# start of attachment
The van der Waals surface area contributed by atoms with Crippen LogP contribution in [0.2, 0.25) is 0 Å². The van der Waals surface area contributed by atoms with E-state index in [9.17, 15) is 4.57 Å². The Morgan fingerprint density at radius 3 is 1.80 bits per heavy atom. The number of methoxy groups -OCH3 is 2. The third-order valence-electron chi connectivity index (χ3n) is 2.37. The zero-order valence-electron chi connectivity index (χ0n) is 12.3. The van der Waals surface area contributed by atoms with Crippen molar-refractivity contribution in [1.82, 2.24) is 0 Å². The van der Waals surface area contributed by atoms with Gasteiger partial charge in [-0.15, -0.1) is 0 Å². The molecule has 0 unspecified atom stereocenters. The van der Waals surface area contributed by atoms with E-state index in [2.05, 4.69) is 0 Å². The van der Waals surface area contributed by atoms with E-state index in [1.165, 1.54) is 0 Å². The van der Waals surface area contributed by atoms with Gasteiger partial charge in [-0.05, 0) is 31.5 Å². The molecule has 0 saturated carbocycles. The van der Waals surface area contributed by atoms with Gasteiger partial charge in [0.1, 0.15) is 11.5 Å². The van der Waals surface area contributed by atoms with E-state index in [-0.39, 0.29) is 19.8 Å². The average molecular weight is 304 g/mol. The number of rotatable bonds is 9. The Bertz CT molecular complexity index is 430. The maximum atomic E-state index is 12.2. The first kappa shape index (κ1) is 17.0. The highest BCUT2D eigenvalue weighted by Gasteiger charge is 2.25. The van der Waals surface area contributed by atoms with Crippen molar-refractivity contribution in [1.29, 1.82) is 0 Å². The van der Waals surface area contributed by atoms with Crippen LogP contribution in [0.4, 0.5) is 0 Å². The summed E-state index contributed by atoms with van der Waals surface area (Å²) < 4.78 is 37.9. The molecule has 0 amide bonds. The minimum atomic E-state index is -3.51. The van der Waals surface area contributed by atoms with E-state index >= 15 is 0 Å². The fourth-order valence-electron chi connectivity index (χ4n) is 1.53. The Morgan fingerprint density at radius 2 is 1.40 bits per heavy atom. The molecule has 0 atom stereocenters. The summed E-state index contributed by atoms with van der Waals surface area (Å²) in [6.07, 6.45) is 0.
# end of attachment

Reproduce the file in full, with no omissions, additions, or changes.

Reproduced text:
The van der Waals surface area contributed by atoms with Crippen LogP contribution in [0.2, 0.25) is 0 Å². The van der Waals surface area contributed by atoms with E-state index in [9.17, 15) is 4.57 Å². The Morgan fingerprint density at radius 3 is 1.80 bits per heavy atom. The number of methoxy groups -OCH3 is 2. The third-order valence-electron chi connectivity index (χ3n) is 2.37. The zero-order valence-electron chi connectivity index (χ0n) is 12.3. The van der Waals surface area contributed by atoms with Crippen molar-refractivity contribution in [1.82, 2.24) is 0 Å². The van der Waals surface area contributed by atoms with Gasteiger partial charge in [-0.15, -0.1) is 0 Å². The molecule has 0 unspecified atom stereocenters. The van der Waals surface area contributed by atoms with E-state index in [2.05, 4.69) is 0 Å². The van der Waals surface area contributed by atoms with E-state index in [1.165, 1.54) is 0 Å². The van der Waals surface area contributed by atoms with Gasteiger partial charge in [-0.05, 0) is 31.5 Å². The molecule has 0 saturated carbocycles. The van der Waals surface area contributed by atoms with Gasteiger partial charge in [0.1, 0.15) is 11.5 Å². The van der Waals surface area contributed by atoms with E-state index in [-0.39, 0.29) is 19.8 Å². The average molecular weight is 304 g/mol. The number of rotatable bonds is 9. The Bertz CT molecular complexity index is 430. The maximum atomic E-state index is 12.2. The first kappa shape index (κ1) is 17.0. The highest BCUT2D eigenvalue weighted by Gasteiger charge is 2.25. The van der Waals surface area contributed by atoms with Crippen molar-refractivity contribution in [1.29, 1.82) is 0 Å². The van der Waals surface area contributed by atoms with Crippen LogP contribution in [0.4, 0.5) is 0 Å². The summed E-state index contributed by atoms with van der Waals surface area (Å²) < 4.78 is 37.9. The molecule has 0 amide bonds. The minimum atomic E-state index is -3.51. The van der Waals surface area contributed by atoms with E-state index >= 15 is 0 Å². The fourth-order valence-electron chi connectivity index (χ4n) is 1.53. The Morgan fingerprint density at radius 2 is 1.40 bits per heavy atom. The molecule has 0 atom stereocenters. The summed E-state index contributed by atoms with van der Waals surface area (Å²) in [6.07, 6.45) is 0.